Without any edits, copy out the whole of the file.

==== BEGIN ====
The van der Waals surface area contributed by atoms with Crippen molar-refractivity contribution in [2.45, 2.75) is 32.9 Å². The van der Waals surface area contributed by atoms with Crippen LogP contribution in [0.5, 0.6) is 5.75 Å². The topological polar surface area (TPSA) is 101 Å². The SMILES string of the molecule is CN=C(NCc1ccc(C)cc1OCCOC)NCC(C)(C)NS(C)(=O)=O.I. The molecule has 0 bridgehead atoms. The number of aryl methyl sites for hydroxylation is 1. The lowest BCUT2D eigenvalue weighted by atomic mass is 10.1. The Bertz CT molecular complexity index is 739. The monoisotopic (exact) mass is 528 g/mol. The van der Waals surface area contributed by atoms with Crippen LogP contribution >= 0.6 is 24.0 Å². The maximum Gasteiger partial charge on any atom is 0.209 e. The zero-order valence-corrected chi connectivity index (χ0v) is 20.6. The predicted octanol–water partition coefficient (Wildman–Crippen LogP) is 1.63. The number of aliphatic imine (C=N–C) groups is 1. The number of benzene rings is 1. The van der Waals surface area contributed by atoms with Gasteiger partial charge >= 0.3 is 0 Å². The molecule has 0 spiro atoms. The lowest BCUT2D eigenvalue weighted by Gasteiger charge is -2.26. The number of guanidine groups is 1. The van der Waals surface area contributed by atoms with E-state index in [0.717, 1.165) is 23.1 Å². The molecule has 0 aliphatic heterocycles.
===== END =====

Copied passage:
The van der Waals surface area contributed by atoms with Crippen molar-refractivity contribution in [2.45, 2.75) is 32.9 Å². The van der Waals surface area contributed by atoms with Crippen LogP contribution in [0.5, 0.6) is 5.75 Å². The topological polar surface area (TPSA) is 101 Å². The SMILES string of the molecule is CN=C(NCc1ccc(C)cc1OCCOC)NCC(C)(C)NS(C)(=O)=O.I. The molecule has 0 bridgehead atoms. The number of aryl methyl sites for hydroxylation is 1. The lowest BCUT2D eigenvalue weighted by atomic mass is 10.1. The Bertz CT molecular complexity index is 739. The monoisotopic (exact) mass is 528 g/mol. The van der Waals surface area contributed by atoms with Crippen LogP contribution >= 0.6 is 24.0 Å². The maximum Gasteiger partial charge on any atom is 0.209 e. The zero-order valence-corrected chi connectivity index (χ0v) is 20.6. The predicted octanol–water partition coefficient (Wildman–Crippen LogP) is 1.63. The number of aliphatic imine (C=N–C) groups is 1. The number of benzene rings is 1. The van der Waals surface area contributed by atoms with Gasteiger partial charge >= 0.3 is 0 Å². The molecule has 0 spiro atoms. The lowest BCUT2D eigenvalue weighted by Gasteiger charge is -2.26. The number of guanidine groups is 1. The van der Waals surface area contributed by atoms with E-state index in [0.717, 1.165) is 23.1 Å². The molecule has 0 aliphatic heterocycles.